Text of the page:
Capacity Management, Failure Mitigation, and Where to Start?

Standard mitigation tools are a great place to start with Capacity Management, just like any failure mitigation need.

As a telecommunications and IT consultant, we’re often called upon to solve problems. I remember some of my early training that suggested a good place to start is with generative questions, and exploration of the problem with framing questions and through levels of logic to find the opportunity to dovetail their needs with your skills.  But so often, you never get that chance?

Instead, I find a good place to start with many problems is with case studies. Everyone involved in the problem has been a part of the pain, and they can usually provide a case study or two.

It doesn’t matter the context, as a failure of something has usually lead someone to call on you. In business, we are all problem solvers.  General failure mitigation tools, including FMECA, FMEA, quality tools like fishbone Diagrams, all come in handy to describe the failure, and lead you to a mitigation.

Capacity Management is no different.  Consider the categories of capacity management failure.

  • Not enough capacity leads to shortage, and therefore symptoms like long order cycle times, poor network performance, service failures, high operations costs, and related symptoms.
  • Too much capacity leads to wasted resources, high capital costs, and other related symptoms.
  • Surprises in demand can lead to the symptoms of insufficient capacity at times, yet be a temptation leading to too much capacity being deployed.
  • And there are other potential causes including poor information, no data, lack of ownership, etc.; see any basic FMECA or fishbone diagram for guidance.

Note that all of these conditions can exist in the same business, on the same network, and on the same consumable resource.

Just like a solid software development project starts with use cases, a solid systems engineering project has design reviews, and reliability and quality engineering projects seek to understand the ways a system fails and how to improve on that system, Capacity Management is no different. Start with the cases studies that lead an organization to seek a better solution to managing the capacity of its consumable resources, be that network capacity, operations staff, cloud storage, or service and application performance.

About Rupe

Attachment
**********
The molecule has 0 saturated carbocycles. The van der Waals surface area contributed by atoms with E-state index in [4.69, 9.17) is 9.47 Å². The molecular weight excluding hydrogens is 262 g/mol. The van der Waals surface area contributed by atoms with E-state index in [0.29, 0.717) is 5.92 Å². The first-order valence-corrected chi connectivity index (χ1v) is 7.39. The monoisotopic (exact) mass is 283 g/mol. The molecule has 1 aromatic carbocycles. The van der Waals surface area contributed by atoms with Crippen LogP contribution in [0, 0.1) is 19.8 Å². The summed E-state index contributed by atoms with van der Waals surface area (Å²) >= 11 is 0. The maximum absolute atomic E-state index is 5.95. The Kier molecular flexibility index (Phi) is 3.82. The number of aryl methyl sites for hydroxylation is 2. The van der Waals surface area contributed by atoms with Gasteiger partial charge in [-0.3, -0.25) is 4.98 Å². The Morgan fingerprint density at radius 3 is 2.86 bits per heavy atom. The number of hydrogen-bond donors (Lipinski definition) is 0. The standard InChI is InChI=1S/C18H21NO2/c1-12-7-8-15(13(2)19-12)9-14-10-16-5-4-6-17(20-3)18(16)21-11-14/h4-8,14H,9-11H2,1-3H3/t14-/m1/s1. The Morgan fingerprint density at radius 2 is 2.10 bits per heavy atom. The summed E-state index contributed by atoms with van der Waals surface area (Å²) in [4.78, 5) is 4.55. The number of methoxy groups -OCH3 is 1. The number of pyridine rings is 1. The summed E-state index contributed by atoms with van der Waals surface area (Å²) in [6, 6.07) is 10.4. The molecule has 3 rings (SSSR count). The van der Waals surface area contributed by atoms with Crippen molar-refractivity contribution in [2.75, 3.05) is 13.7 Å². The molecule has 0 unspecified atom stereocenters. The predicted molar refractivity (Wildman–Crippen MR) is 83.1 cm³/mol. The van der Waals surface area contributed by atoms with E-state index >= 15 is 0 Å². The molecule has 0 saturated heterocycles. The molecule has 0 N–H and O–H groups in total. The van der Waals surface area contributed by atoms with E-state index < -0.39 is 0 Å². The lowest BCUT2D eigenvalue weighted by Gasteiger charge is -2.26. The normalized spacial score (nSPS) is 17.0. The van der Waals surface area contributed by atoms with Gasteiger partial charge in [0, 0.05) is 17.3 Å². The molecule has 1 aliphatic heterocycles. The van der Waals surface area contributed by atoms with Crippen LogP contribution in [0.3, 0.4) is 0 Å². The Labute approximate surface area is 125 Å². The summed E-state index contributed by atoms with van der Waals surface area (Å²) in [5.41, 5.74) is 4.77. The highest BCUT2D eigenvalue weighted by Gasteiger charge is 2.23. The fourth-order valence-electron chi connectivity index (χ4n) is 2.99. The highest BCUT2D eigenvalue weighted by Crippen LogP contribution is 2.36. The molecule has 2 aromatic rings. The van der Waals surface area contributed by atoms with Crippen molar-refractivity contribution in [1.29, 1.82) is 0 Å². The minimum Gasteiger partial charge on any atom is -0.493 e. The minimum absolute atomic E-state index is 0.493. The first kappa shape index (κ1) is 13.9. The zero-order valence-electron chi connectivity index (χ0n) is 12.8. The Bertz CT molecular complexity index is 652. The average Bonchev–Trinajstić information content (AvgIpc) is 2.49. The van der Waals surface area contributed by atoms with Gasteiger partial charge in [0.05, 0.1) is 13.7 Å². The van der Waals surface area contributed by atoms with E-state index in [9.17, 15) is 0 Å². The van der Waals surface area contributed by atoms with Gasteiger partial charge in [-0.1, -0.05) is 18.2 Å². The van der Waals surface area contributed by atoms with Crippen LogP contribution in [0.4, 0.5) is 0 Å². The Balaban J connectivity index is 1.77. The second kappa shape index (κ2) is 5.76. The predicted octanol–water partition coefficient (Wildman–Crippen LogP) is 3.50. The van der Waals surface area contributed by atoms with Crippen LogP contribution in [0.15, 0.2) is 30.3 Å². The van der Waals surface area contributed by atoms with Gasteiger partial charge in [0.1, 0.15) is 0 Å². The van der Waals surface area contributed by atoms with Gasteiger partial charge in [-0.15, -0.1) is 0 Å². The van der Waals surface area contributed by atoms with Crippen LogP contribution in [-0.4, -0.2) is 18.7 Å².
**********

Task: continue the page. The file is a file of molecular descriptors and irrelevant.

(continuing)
Dr. Jason Rupe wants to make the world more reliable, even though he likes to break things. He received his BS (1989), and MS (1991) degrees in Industrial Engineering from Iowa State University; and his Ph.D. (1995) from Texas A&M University. He worked on research contracts at Iowa State University for CECOM on the Command & Control Communication and Information Network Analysis Tool, and conducted research on large scale systems and network modeling for Reliability, Availability, Maintainability, and Survivability (RAMS) at Texas A&M University. He has taught quality and reliability at these universities, published several papers in respected technical journals, reviewed books, and refereed publications and conference proceedings. He is a Senior Member of IEEE and of IIE. He has served as Associate Editor for IEEE Transactions on Reliability, and currently works as its Managing Editor. He has served as Vice-Chair'n for RAMS, on the program committee for DRCN, and on the committees of several other reliability conferences because free labor is always welcome. He has also served on the advisory board for IIE Solutions magazine, as an officer for IIE Quality and Reliability division, and various local chapter positions for IEEE and IIE. Jason has worked at USWEST Advanced Technologies, and has held various titles at Qwest Communications Intl., Inc, most recently as Director of the Technology Modeling Team, Qwest's Network Modeling and Operations Research group for the CTO. He has always been those companies' reliability lead. Occasionally, he can be found teaching as an Adjunct Professor at Metro State College of Denver. Jason is the Director of Operational Modeling (DOM) at Polar Star Consulting where he helps government and private industry to plan and build highly performing and reliable networks and services. He holds two patents. If you read this far, congratulations for making it to the end!
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